About Terrazzo


Terrazzo, from the Italian word for terraces, was created several hundred years ago in Europe when Venetian workers discovered a new use for discarded marble remnants. Since that time, it has become a logical, practical solution for contemporary design and construction.

The beauty and versatility of Terrazzo offers today’s architects/designers a contemporary flooring and wall material for interior and exterior design use. Fifteenth-century Venetian marble workers began to use off-size marble pieces (remaining from the custom-sized marble slabs)to surface terraces around their living quarters.

The uneven surfaces created, when the spalls were set in clay to anchor them, convinced the workers that flattening the surface would produce a smoother surface more comfortable for walking. They began to rub the surface with handstone, achieving a flat surface.

The workers soon advanced their technique for rubbing the surfaces by designing a long handle with a weighted end to which they could fasten their rubbing stones. Now they were able to rub the terraces in a more comfortable upright position, utilizing their body weight to provide the pressure to abrade the surface faster. This tool was named the “Galera.”

A smoother surface was achieved with this crude equipment and back-breaking labor, but it still lacked the true marble color that only resulted when the surface was wet. As years passed, workers discovered the milk from their goats brought out the true color of the marble when applied to the surface. The true color of the marble was retained when it was dry. This was the first Terrazzo Sealer!

Gifted craftsmen brought the Terrazzo concept with them from Europe in the late 18th century, where Terrazzo was used extensively in monumental structures. (Our first President, George Washington, designed his Mt. Vernon home and selected Terrazzo for many of the rooms.) Soon the Americanized version of Terrazzo was created from the wealth of marble in the United States and American Ingenuity advanced installation techniques.

Ingenious individuals devised a method of using wood strips to separate different colors of the marble chips. These strips were removed and the void filled with another material. These same people learned that adding marble dust to this material resulted in various colors. Thus, they could now create a design with this material.

In later years, 3/4″ colorful marble cubes, known as Mosaic Tessarae, were used in division strips for separating colors. These became a permanent part of the floor and added further aesthetics. Marble strips, 3/4″ x 3/4″, one to three feet in length, were developed, providing another permanent dividing strip.

Brass divider strips became available in the mid-twenties of this century, replacing or offering a second choice to the marble cubes or strips. In the thirties, white alloy of zinc metal strips were developed, and during World War II, due to the essential need for metal, plastic strips were developed. These strips were not only designed to separate colors, but they played an essential role in the control of localizing shrinkage in the Terrazzo topping, preventing cracks from marring the aesthetics of this beautiful surface. Soon advanced technology gave this industry various gauges of all these strips, resulting in the creation of elaborate and intricate patterns and designs.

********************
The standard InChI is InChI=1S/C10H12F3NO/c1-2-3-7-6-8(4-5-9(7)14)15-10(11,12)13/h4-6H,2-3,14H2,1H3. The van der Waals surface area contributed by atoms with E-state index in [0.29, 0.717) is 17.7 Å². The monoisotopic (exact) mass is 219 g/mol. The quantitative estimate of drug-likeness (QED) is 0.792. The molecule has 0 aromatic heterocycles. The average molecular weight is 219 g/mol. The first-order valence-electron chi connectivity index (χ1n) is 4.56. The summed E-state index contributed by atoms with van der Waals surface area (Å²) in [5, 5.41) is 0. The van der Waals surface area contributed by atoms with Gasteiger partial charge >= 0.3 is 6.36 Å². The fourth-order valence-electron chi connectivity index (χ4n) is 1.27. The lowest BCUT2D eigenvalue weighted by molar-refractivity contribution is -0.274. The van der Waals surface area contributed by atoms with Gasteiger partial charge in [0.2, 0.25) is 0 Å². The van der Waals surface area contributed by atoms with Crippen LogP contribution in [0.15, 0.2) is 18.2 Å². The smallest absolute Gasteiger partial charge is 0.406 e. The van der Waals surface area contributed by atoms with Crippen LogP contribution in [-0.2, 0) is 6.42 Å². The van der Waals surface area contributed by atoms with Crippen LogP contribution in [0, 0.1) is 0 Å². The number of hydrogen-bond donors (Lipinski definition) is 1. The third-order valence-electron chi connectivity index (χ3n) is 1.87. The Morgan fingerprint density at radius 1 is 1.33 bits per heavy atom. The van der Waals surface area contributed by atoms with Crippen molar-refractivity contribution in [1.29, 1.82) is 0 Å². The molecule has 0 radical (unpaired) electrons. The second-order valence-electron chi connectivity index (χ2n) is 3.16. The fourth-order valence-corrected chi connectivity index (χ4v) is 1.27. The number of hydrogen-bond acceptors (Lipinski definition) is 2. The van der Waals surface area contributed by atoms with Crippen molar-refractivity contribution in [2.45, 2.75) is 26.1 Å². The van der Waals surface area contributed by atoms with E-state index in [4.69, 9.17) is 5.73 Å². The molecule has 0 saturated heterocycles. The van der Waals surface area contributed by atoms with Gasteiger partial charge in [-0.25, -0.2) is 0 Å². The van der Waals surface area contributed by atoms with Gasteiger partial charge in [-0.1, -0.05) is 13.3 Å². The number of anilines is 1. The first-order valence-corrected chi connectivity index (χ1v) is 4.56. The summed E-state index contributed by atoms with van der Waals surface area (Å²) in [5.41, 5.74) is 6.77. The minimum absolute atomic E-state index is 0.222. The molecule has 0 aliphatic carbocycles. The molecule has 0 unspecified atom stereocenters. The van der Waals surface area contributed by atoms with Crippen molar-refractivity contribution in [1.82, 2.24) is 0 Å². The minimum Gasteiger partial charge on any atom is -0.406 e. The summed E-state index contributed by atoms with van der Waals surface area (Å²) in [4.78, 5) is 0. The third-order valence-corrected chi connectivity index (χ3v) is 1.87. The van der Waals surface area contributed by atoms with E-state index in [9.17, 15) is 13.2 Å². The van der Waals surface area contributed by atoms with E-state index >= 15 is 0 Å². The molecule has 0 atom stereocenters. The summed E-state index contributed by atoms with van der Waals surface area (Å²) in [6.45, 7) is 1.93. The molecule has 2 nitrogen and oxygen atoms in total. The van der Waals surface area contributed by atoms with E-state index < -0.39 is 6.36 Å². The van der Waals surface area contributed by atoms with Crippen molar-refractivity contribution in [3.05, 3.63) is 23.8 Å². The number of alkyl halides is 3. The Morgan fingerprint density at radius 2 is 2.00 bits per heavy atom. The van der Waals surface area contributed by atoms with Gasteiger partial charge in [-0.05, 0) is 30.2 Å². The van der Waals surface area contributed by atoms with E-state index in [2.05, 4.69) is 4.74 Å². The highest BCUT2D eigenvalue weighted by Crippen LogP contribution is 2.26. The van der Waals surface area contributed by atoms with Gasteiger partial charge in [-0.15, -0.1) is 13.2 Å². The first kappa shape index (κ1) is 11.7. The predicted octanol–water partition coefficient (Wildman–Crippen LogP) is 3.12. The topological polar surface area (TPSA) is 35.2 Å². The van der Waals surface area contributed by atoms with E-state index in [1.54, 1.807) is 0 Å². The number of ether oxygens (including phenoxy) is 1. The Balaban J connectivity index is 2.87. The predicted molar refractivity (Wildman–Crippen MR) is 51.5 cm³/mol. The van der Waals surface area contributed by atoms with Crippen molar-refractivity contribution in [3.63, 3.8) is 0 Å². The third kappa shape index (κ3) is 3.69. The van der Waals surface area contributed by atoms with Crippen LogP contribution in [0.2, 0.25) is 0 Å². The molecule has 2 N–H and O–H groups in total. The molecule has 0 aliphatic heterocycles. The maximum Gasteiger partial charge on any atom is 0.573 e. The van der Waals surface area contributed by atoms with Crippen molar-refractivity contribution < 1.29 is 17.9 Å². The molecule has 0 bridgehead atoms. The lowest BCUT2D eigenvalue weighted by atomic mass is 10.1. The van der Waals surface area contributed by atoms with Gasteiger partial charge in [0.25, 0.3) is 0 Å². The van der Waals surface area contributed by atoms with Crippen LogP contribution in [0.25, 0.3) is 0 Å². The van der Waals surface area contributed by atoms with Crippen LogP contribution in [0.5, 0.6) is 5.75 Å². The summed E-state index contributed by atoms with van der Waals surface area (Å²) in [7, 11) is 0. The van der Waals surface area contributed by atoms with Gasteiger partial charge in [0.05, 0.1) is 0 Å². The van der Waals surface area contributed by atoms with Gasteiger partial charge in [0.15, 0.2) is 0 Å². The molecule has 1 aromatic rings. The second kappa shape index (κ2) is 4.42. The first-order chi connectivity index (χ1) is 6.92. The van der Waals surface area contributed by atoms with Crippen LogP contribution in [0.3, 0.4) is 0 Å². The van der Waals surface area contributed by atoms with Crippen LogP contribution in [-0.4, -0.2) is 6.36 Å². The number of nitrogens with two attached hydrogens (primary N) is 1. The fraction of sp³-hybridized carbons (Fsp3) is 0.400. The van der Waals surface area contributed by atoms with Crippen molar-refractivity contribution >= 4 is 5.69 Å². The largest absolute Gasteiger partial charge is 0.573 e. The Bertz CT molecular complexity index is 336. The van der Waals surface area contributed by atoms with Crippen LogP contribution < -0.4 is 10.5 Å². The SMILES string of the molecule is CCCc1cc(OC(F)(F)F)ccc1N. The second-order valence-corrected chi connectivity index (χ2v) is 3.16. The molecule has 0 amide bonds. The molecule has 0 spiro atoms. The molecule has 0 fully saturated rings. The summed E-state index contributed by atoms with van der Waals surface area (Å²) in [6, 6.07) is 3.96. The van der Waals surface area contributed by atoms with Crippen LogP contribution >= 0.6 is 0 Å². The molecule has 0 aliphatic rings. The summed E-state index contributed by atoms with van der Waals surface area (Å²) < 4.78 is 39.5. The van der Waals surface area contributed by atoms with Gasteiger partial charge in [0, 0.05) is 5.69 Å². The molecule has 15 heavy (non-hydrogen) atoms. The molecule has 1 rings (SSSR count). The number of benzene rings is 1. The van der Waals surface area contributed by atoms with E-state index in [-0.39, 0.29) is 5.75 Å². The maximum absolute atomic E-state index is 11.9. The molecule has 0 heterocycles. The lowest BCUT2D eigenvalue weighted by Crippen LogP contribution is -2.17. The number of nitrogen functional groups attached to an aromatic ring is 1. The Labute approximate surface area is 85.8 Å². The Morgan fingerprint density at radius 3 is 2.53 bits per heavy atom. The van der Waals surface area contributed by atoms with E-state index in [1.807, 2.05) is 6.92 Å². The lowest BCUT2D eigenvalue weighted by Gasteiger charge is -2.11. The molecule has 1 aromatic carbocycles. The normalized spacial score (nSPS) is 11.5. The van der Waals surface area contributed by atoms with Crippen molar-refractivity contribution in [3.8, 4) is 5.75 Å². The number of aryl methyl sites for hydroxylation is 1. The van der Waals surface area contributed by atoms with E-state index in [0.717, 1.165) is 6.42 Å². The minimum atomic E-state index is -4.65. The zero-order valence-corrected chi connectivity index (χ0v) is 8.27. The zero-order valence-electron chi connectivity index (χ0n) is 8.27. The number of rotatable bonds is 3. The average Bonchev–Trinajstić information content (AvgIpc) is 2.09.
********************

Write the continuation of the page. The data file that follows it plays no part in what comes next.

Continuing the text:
In 1924, improvements on the Galera led to the development of electric grinding equipment to achieve a fine finish. The technology of carborundum stones on a rotating head, aided in advancing grinding and polishing procedures to today’s standards.

When white Portland cement was introduced into this industry, it expanded the horizon of Terrazzo colors with the mineral color pigment additives. Now the spectrum of color for Terrazzo was unlimited. During this time numerous chemical companies were developing cleaners and sealers to enhance the beauty of Terrazzo.

In the last 25 years, new developments were achieved with the discovery of epoxies, polyesters, latex, and acrylics. Rustic Terrazzo emerged creating a unique surface that is especially designed for sidewalks, plazas, terraces, pools, and stairways with unlimited use for decks and wall surfaces.

You can choose from nature’s color palette of stone that was created millions of years ago. The unique difference of Rustic Terrazzo is the texture created by the finished product. Today, the flooring meant for Kings and Queens is available to everyone. Terrazzo is considered by today’s architects and designers to be a contemporary flooring and wall material for interior and exterior use. Terrazzo has proven itself through history as the sensible choice for floor surfaces that require resistance to heavy abuse, while still retaining the beauty and low maintenance costs.

Whether for the rush of thousands of feet with the floor that takes the hurry in an airport or train station, or contemplation and joy in a quiet church, in a school planned for education of our children, or hospital, where footsteps can mean life itself, no other kind of flooring today can create so much beauty with such long-range economy. When you build for lasting strength you can also create the lasting beauty of timeless Terrazzo.


States Licensed In

New Mexico